Skip to content Skip to main navigation Report an accessibility issue

NCAA Allowing Athletes To Be Compensated

After steady pressure from lawmakers and many pundits, the NCAA is finally relenting. On Tuesday, the governing body of collegiate athletics voted to allow athletes in Divisions I through III to be compensated.

The NCAA voted to allow athletes to be compensated for use of their image and likeness. According to the Associated Press, the three divisions now have until January of 2021 to determine how the rule will be implemented, without compromising student-athletes’ amateur statuses. Many on the board still voiced concern over possible corruption that could stem from the new ruling.

The state of California passed a bill allowing student-athletes to make money in September. According to Newsweek, the bill was similar to what the NCAA passed yesterday, in that student-athletes could profit from their image and likeness. Illinois and New York are among the states considering similar legislation.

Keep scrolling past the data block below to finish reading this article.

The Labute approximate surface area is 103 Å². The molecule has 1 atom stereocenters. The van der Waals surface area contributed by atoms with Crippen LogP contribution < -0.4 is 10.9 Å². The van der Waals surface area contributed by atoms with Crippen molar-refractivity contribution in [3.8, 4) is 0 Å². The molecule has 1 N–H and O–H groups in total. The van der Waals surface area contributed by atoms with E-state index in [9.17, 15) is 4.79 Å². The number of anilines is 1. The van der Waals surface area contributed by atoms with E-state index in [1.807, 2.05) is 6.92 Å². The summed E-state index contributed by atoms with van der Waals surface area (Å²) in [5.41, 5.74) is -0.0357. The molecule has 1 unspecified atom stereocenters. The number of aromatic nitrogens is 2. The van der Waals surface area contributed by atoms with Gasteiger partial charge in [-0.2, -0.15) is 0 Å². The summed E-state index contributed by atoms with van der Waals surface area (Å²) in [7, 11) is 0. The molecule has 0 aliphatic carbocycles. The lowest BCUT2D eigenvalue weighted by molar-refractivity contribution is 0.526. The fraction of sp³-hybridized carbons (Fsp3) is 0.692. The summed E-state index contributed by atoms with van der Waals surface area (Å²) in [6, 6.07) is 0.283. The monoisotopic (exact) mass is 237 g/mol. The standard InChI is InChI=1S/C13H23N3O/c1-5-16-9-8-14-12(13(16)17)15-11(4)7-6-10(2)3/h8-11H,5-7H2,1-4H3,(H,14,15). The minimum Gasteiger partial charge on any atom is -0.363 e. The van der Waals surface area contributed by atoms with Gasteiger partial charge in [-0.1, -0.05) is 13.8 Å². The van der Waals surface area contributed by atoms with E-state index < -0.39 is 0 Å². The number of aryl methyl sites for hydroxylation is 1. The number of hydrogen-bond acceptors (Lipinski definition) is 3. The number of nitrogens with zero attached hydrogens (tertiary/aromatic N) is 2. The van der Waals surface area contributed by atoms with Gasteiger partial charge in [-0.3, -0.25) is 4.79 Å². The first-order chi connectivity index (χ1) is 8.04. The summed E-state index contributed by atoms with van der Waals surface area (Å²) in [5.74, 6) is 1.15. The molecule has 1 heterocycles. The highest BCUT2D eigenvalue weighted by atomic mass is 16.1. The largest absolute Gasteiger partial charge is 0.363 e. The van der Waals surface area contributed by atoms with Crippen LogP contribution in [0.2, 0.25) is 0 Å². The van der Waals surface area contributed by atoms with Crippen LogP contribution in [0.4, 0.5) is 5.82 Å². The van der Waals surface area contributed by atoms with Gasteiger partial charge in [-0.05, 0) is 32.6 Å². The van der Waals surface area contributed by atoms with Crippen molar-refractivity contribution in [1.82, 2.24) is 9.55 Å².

The decision by the NCAA has been met by approval, but also skepticism. A social media analysis on Social Studio of ‘NCAA,’ ‘pay,’ and ‘compensation’ generated over 11,000 hits across the web. There have also been numerous posts from lawmakers, celebrities, media, and other pundits.

Overall, the sentiment has been positive, according to Social Studio, at 65 percent. A word cloud reveals some of the key words that have been used in posts as well. Many are expected, such as ‘deserve,’ ‘pay,’ and ‘fight.’ Others also further explain the general sentiment being expressed online.

There will likely be more tweaks and changes in the coming year, since the compensation rules are not set to go into effect until 2021. So, we’ll likely have plenty more to follow from our perch in the Adam Brown Command Center.